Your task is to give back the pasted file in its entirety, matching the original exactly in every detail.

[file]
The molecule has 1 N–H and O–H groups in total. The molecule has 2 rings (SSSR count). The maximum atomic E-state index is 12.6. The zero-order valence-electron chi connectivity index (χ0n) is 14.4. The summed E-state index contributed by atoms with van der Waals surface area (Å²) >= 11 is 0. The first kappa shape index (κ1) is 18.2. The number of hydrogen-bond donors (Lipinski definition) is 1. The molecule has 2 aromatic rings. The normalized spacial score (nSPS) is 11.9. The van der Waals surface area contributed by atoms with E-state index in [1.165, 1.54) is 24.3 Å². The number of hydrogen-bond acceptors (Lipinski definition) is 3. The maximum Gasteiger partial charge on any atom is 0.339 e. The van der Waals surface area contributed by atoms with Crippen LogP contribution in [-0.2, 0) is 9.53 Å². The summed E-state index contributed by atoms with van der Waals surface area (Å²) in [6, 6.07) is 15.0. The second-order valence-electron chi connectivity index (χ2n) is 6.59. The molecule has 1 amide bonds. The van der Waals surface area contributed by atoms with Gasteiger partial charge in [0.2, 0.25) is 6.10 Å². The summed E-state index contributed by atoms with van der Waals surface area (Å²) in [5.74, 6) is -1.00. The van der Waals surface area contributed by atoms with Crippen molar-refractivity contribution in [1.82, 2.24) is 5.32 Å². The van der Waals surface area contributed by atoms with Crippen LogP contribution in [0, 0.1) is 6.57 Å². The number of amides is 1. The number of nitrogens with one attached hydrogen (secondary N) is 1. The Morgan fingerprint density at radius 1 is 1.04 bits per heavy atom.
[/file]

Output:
The molecule has 1 N–H and O–H groups in total. The molecule has 2 rings (SSSR count). The maximum atomic E-state index is 12.6. The zero-order valence-electron chi connectivity index (χ0n) is 14.4. The summed E-state index contributed by atoms with van der Waals surface area (Å²) >= 11 is 0. The first kappa shape index (κ1) is 18.2. The number of hydrogen-bond donors (Lipinski definition) is 1. The molecule has 2 aromatic rings. The normalized spacial score (nSPS) is 11.9. The van der Waals surface area contributed by atoms with E-state index in [1.165, 1.54) is 24.3 Å². The number of hydrogen-bond acceptors (Lipinski definition) is 3. The maximum Gasteiger partial charge on any atom is 0.339 e. The van der Waals surface area contributed by atoms with Crippen LogP contribution in [-0.2, 0) is 9.53 Å². The summed E-state index contributed by atoms with van der Waals surface area (Å²) in [6, 6.07) is 15.0. The second-order valence-electron chi connectivity index (χ2n) is 6.59. The molecule has 1 amide bonds. The van der Waals surface area contributed by atoms with Gasteiger partial charge in [0.2, 0.25) is 6.10 Å². The summed E-state index contributed by atoms with van der Waals surface area (Å²) in [5.74, 6) is -1.00. The van der Waals surface area contributed by atoms with Crippen molar-refractivity contribution in [1.82, 2.24) is 5.32 Å². The van der Waals surface area contributed by atoms with Crippen LogP contribution in [0, 0.1) is 6.57 Å². The number of amides is 1. The number of nitrogens with one attached hydrogen (secondary N) is 1. The Morgan fingerprint density at radius 1 is 1.04 bits per heavy atom.